Becoming a mother is life-changing, it is beautiful but also very hard sometimes.
Although I am not going through postnatal depression right now, could it affect me at a later time when my daughter turns one?
It can, but then the label will probably not be postpartum depression anymore. To me, that label isn’t important. Some call it burnout or exhaustion, others say it’s depression. The result is the same: you feel awful and want to feel better again. Chances are when you’re not feeling well a year, or two years later, something was already going on in your mind, and you didn’t notice. That’s not your fault; this just happens sometimes. If in doubt, please look for help as soon as possible.
What are some of the signs to look out for, and what should be the immediate next steps if I recognize any?
Do you always have to reach out to an expert, or are there some coping mechanisms you can take forward yourself?
If you have mild symptoms, I would start doing yoga and read into mindfulness. Take some seriously needed me-time every day and try to relax a bit. If things are not getting better after six weeks, please start looking for professional help.
What role could my husband, family or friends play to help me through postnatal depression?
While we’re in the midst of a pandemic, you’re probably mostly relying on each other as partners. I would suggest making a schedule together. Who works when, who takes care of the baby, who can relax and indulge in some self-care. This way, the division of responsibilities is clear, and you know when you will have time to rest. Don’t bottle your feelings up; talk to each other about what is going on in your mind. You can still have or be a support system to your loved ones virtually.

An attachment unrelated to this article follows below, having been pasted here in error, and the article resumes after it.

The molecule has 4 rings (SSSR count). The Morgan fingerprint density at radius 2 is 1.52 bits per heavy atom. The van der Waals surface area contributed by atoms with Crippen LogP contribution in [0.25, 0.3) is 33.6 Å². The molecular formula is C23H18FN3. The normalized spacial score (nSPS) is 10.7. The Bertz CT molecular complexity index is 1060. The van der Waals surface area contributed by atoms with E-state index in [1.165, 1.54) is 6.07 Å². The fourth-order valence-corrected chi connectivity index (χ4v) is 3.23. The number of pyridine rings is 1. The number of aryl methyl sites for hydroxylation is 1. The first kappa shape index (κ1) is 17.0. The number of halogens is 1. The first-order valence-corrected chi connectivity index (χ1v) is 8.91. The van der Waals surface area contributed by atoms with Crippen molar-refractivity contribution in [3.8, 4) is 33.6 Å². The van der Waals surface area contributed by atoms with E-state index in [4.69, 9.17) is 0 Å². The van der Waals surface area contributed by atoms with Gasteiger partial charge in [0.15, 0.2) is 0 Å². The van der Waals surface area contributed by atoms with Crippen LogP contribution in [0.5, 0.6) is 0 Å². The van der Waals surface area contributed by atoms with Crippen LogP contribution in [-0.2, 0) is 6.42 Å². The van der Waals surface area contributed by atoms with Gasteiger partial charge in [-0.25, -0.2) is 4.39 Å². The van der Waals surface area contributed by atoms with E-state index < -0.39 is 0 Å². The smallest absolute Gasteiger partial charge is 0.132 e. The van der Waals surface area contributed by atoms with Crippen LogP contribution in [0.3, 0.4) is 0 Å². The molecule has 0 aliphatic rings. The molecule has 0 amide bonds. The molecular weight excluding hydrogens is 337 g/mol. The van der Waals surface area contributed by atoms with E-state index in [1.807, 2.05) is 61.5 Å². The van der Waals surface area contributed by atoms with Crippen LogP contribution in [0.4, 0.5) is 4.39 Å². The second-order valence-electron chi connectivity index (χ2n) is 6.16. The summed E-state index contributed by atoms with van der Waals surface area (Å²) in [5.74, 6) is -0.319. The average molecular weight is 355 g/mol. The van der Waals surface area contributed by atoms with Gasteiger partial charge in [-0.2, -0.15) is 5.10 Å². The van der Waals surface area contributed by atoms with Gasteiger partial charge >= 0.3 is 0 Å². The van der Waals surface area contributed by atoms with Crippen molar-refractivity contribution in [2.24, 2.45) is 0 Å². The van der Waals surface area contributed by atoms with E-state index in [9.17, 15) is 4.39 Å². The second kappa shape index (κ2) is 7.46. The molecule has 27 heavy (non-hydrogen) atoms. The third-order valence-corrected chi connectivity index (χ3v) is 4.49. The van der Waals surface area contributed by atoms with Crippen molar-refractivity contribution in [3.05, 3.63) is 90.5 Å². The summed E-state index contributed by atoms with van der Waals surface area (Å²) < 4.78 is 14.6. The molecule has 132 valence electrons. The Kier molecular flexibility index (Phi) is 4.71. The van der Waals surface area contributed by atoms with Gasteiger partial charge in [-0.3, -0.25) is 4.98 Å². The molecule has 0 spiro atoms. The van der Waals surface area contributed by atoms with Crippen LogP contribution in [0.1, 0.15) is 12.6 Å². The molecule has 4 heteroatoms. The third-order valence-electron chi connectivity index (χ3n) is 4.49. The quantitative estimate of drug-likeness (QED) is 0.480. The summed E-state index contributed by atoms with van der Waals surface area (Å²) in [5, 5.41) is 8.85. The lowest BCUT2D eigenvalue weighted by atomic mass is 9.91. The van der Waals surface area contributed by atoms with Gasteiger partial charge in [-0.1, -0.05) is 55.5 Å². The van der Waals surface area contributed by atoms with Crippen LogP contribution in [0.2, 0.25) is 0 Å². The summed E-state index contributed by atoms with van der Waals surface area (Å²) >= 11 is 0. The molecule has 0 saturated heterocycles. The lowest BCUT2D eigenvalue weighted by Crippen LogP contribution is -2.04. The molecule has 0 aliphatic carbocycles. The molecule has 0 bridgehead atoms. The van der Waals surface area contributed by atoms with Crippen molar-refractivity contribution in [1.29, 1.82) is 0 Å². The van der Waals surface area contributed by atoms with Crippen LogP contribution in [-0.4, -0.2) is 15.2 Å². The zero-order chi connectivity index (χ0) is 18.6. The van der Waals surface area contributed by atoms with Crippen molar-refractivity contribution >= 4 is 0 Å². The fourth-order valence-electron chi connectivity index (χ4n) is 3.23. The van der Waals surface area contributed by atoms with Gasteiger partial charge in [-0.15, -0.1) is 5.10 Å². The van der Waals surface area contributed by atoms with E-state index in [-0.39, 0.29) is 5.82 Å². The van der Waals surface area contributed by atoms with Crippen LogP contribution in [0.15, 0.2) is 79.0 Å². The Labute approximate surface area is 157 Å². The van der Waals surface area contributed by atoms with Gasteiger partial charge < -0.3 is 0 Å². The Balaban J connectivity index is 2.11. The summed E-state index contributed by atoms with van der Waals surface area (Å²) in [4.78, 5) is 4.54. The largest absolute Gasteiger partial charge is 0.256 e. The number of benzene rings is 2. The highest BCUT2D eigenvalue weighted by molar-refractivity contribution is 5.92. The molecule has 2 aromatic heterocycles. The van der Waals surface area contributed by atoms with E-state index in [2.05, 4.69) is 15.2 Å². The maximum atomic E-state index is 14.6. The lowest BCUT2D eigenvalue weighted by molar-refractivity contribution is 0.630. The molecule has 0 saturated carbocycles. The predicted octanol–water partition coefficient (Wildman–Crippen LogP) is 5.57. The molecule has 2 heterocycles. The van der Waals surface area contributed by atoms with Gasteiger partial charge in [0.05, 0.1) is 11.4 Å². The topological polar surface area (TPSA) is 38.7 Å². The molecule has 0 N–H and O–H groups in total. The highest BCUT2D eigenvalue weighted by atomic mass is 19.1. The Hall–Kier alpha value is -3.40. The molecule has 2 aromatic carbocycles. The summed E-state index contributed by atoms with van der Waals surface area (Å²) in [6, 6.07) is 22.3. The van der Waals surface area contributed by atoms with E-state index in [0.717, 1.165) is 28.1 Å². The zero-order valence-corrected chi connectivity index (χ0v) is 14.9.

Many women like myself are alone without their family support. Do you have any tips for them?
If you’re struggling mentally, please know that there are therapists like me who work through Zoom and can still help you if you’re not feeling well. You don’t have to do this alone! Talk to your best friend, your sister or mom about what is going on. That really helps to take some pressure off, and you can still keep in touch with people who live further away from you.
Can you tell us a bit about your new book “This Is Postpartum” and why did you want to write it?
When I was going through PPD, I kept wondering: am I the only mom who is feeling this way? Are other moms perfect and I’m seriously missing the mom gene here? I turned out not to be. I wrote my book for all the new parents who are having a hard time adjusting after giving birth. But it’s also not just for PPD moms and dads; it is for moms who are feeling insecure or need some recognition from other moms. My book is full of that and with tips on how to manage challenges such as sleep deprivation, self-care and having a sex life again. It’s like having a mom friend in the form of a book.
Also read: ‘Just man up:’ Postnatal Depression Among Fathers Is Still Not Taken Seriously